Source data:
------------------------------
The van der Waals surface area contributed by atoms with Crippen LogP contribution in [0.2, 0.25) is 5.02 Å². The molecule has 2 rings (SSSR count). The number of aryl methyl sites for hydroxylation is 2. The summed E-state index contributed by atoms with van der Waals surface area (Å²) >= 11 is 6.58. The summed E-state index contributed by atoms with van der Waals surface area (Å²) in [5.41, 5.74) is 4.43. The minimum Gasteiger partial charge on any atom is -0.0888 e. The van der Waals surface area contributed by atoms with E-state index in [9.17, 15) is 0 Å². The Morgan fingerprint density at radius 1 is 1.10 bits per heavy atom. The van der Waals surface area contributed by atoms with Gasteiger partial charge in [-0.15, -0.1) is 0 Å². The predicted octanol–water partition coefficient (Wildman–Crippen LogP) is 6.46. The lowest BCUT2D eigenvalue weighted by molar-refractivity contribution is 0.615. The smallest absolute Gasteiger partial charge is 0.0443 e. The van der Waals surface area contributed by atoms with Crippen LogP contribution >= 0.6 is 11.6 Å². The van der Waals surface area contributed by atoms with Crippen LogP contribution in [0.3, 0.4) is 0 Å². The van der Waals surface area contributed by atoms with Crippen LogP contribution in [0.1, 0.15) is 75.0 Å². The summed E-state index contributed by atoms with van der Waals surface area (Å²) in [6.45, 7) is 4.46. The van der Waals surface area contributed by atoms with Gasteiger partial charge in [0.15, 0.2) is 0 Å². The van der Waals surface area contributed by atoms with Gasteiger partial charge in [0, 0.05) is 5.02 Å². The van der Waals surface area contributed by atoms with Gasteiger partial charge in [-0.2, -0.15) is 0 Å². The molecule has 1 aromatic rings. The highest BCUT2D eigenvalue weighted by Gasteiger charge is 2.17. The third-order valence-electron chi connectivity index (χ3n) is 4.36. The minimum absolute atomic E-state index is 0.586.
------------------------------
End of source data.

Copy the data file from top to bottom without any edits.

The van der Waals surface area contributed by atoms with Crippen LogP contribution in [0.2, 0.25) is 5.02 Å². The molecule has 2 rings (SSSR count). The number of aryl methyl sites for hydroxylation is 2. The summed E-state index contributed by atoms with van der Waals surface area (Å²) >= 11 is 6.58. The summed E-state index contributed by atoms with van der Waals surface area (Å²) in [5.41, 5.74) is 4.43. The minimum Gasteiger partial charge on any atom is -0.0888 e. The van der Waals surface area contributed by atoms with E-state index in [9.17, 15) is 0 Å². The Morgan fingerprint density at radius 1 is 1.10 bits per heavy atom. The van der Waals surface area contributed by atoms with Gasteiger partial charge in [-0.15, -0.1) is 0 Å². The predicted octanol–water partition coefficient (Wildman–Crippen LogP) is 6.46. The lowest BCUT2D eigenvalue weighted by molar-refractivity contribution is 0.615. The smallest absolute Gasteiger partial charge is 0.0443 e. The van der Waals surface area contributed by atoms with Crippen LogP contribution >= 0.6 is 11.6 Å². The van der Waals surface area contributed by atoms with Crippen LogP contribution in [0.3, 0.4) is 0 Å². The van der Waals surface area contributed by atoms with Crippen LogP contribution in [0.1, 0.15) is 75.0 Å². The summed E-state index contributed by atoms with van der Waals surface area (Å²) in [6.45, 7) is 4.46. The van der Waals surface area contributed by atoms with Gasteiger partial charge in [0.15, 0.2) is 0 Å². The van der Waals surface area contributed by atoms with Gasteiger partial charge in [0, 0.05) is 5.02 Å². The van der Waals surface area contributed by atoms with Gasteiger partial charge in [-0.2, -0.15) is 0 Å². The molecule has 1 aromatic rings. The highest BCUT2D eigenvalue weighted by Gasteiger charge is 2.17. The third-order valence-electron chi connectivity index (χ3n) is 4.36. The minimum absolute atomic E-state index is 0.586.